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France 2011
Directed by
Jean-Pierre Ameris
80 minutes
Rated M

Reviewed by
Emma Flanagan
3.5 stars

Romantics Anonymous

Synopsis: Angélique (Isabelle Carré), a timid and awkward chocolatière, applies for a job at a small, failing chocolate factory. For the owner/boss, Jean-René (Benoît Poelvoorde), who is equally maladroit, it is love at first sight. Will these two highly-strung individuals overcome their anxieties and get together, or at least save the business?

From the start, Romantics Anonymous pokes gentle fun left, right and centre. It starts with the title, referencing Alcoholics Anonymous, in which people share their problems with an anonymous group. In this case, Angélique is in group therapy for emotional dysfunctionals, being so shy that she is unable to handle the pressure of being known for her excellent chocolate-making skills, and has hidden behind a cloak of anonymity while producing her wares. Jean-René on the other hand is in private therapy and prefers to disguise his insecurities by interacting with people for as short a time as possible, then retreating to the safe haven of his office, where he reassures himself that he is doing the right thing by avoiding risk.

Forced together by circumstances, Angélique and Jean-René battle reluctant buyers, bankruptcy, quizzical staff and each other, culminating in a finale that will surprise no-one, just as it should be in a film of this type.

As well as the excellent leads, this classic “boy meets girl” tale has a great supporting cast. Particularly amusing are the group therapy attendees and the worldly-wise chocolate factory employees, who get the best lines in this witty confection. The overall production design has a timeless feel to it, and could easily have been made in the era of The Umbrellas of Cherbourg (1964), to which homage is paid in one delightful, if somewhat extravagant, sequence. The chocolates on display look delectable, and one particular scene when the factory hands are eating chocolates I was itching to help them out. Chocolate lovers with a taste for the unusual will thrill at Angélique’s descriptions of her new ‘designs,’ for these are very unusual sweets. And to go along with all this delectability, there is an eclectic but apt accompanying score.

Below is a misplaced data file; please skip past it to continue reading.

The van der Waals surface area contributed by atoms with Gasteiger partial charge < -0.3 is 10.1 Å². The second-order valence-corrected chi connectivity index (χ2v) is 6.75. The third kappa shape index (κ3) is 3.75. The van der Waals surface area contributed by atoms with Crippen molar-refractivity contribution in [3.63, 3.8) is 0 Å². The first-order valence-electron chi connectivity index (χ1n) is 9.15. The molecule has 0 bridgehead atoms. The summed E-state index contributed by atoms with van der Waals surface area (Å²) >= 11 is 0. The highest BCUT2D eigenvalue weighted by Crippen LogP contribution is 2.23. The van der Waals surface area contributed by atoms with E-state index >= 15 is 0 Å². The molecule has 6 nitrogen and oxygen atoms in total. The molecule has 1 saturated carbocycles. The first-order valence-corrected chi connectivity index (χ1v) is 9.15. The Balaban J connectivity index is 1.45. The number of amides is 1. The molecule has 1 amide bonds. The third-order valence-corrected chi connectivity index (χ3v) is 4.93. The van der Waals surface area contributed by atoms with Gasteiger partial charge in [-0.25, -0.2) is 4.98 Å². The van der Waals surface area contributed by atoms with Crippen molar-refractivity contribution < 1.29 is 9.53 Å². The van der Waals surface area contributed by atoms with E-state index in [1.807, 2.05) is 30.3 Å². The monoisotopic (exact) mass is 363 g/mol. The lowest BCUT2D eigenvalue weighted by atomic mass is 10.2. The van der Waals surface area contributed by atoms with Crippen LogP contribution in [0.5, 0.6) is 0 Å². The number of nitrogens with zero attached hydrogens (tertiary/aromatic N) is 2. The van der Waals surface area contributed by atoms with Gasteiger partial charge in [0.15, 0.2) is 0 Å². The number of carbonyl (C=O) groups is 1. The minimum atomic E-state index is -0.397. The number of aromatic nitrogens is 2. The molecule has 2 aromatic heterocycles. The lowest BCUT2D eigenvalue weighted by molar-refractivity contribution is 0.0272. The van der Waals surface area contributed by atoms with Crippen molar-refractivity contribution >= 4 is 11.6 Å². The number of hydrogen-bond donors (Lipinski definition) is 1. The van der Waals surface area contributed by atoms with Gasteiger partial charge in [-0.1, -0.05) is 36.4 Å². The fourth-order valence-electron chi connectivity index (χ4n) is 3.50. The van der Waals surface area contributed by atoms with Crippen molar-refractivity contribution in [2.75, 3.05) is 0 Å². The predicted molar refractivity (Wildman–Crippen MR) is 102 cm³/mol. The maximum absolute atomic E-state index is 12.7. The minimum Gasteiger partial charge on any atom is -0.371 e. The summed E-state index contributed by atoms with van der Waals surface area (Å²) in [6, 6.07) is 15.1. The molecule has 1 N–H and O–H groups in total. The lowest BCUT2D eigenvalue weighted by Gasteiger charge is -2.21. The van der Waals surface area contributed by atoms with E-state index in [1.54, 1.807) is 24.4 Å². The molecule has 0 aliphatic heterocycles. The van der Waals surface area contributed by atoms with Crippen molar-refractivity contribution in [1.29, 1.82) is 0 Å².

There’s not much more to say about the story, which is light-on for drama, but spot-on for deliciousness and never pretends to be otherwise. Romantics Anonymous is just right in its depiction of two oddballs who are meant for each other but who have to overcome urges to flee, fear of failure, and a need to change shirts during a dinner date in order to make it all happen.




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